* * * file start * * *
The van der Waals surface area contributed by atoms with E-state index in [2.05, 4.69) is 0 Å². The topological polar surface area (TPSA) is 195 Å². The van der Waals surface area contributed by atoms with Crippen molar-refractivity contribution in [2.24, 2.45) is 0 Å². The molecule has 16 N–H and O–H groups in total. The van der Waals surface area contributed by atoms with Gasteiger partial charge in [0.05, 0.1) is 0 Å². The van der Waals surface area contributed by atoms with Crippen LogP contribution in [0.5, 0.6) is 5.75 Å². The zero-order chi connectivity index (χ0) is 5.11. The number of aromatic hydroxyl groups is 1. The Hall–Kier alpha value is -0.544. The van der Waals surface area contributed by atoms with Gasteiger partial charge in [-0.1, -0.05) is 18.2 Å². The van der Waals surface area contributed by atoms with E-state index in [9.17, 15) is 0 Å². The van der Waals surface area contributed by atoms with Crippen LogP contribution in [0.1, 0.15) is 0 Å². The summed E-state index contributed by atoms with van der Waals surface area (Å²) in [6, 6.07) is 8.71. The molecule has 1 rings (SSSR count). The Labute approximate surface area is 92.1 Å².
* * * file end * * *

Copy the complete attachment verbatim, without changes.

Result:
The van der Waals surface area contributed by atoms with E-state index in [2.05, 4.69) is 0 Å². The topological polar surface area (TPSA) is 195 Å². The van der Waals surface area contributed by atoms with Crippen molar-refractivity contribution in [2.24, 2.45) is 0 Å². The molecule has 16 N–H and O–H groups in total. The van der Waals surface area contributed by atoms with Gasteiger partial charge in [0.05, 0.1) is 0 Å². The van der Waals surface area contributed by atoms with Crippen LogP contribution in [0.5, 0.6) is 5.75 Å². The zero-order chi connectivity index (χ0) is 5.11. The number of aromatic hydroxyl groups is 1. The Hall–Kier alpha value is -0.544. The van der Waals surface area contributed by atoms with Gasteiger partial charge in [-0.1, -0.05) is 18.2 Å². The van der Waals surface area contributed by atoms with E-state index in [9.17, 15) is 0 Å². The van der Waals surface area contributed by atoms with Crippen LogP contribution in [0.1, 0.15) is 0 Å². The summed E-state index contributed by atoms with van der Waals surface area (Å²) in [6, 6.07) is 8.71. The molecule has 1 rings (SSSR count). The Labute approximate surface area is 92.1 Å².